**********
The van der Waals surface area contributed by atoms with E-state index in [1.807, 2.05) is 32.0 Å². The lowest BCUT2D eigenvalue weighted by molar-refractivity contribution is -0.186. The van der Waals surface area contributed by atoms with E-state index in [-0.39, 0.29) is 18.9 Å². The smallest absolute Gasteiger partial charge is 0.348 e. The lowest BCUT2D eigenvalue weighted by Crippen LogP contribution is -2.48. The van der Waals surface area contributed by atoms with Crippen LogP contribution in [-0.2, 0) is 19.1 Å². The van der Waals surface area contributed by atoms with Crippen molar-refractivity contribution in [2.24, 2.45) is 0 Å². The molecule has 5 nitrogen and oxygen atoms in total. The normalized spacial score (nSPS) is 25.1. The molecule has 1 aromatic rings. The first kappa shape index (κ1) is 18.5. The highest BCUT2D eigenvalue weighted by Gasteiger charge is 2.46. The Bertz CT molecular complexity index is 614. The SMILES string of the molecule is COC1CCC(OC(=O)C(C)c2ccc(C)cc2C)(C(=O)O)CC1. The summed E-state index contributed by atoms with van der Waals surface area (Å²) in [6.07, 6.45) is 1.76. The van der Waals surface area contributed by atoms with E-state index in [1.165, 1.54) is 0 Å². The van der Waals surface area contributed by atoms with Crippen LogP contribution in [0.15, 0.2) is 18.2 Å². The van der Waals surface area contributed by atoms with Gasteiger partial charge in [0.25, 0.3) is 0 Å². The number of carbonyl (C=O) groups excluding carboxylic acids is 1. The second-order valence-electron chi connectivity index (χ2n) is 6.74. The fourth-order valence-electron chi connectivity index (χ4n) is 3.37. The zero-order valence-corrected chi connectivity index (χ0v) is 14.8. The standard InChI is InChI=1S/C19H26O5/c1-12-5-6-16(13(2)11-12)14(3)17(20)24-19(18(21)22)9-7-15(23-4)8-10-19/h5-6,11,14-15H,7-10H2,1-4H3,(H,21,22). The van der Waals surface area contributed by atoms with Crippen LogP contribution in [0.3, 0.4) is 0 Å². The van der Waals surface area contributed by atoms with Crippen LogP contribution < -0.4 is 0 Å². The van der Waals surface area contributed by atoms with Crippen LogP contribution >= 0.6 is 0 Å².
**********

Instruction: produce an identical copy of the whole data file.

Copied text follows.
The van der Waals surface area contributed by atoms with E-state index in [1.807, 2.05) is 32.0 Å². The lowest BCUT2D eigenvalue weighted by molar-refractivity contribution is -0.186. The van der Waals surface area contributed by atoms with E-state index in [-0.39, 0.29) is 18.9 Å². The smallest absolute Gasteiger partial charge is 0.348 e. The lowest BCUT2D eigenvalue weighted by Crippen LogP contribution is -2.48. The van der Waals surface area contributed by atoms with Crippen LogP contribution in [-0.2, 0) is 19.1 Å². The van der Waals surface area contributed by atoms with Crippen molar-refractivity contribution in [2.24, 2.45) is 0 Å². The molecule has 5 nitrogen and oxygen atoms in total. The normalized spacial score (nSPS) is 25.1. The molecule has 1 aromatic rings. The first kappa shape index (κ1) is 18.5. The highest BCUT2D eigenvalue weighted by Gasteiger charge is 2.46. The Bertz CT molecular complexity index is 614. The SMILES string of the molecule is COC1CCC(OC(=O)C(C)c2ccc(C)cc2C)(C(=O)O)CC1. The summed E-state index contributed by atoms with van der Waals surface area (Å²) in [6.07, 6.45) is 1.76. The van der Waals surface area contributed by atoms with E-state index in [1.165, 1.54) is 0 Å². The van der Waals surface area contributed by atoms with Crippen LogP contribution in [0.15, 0.2) is 18.2 Å². The van der Waals surface area contributed by atoms with Gasteiger partial charge in [0.25, 0.3) is 0 Å². The number of carbonyl (C=O) groups excluding carboxylic acids is 1. The second-order valence-electron chi connectivity index (χ2n) is 6.74. The fourth-order valence-electron chi connectivity index (χ4n) is 3.37. The zero-order valence-corrected chi connectivity index (χ0v) is 14.8. The standard InChI is InChI=1S/C19H26O5/c1-12-5-6-16(13(2)11-12)14(3)17(20)24-19(18(21)22)9-7-15(23-4)8-10-19/h5-6,11,14-15H,7-10H2,1-4H3,(H,21,22). The van der Waals surface area contributed by atoms with Crippen LogP contribution in [0.3, 0.4) is 0 Å². The van der Waals surface area contributed by atoms with Crippen LogP contribution < -0.4 is 0 Å². The van der Waals surface area contributed by atoms with Crippen LogP contribution >= 0.6 is 0 Å².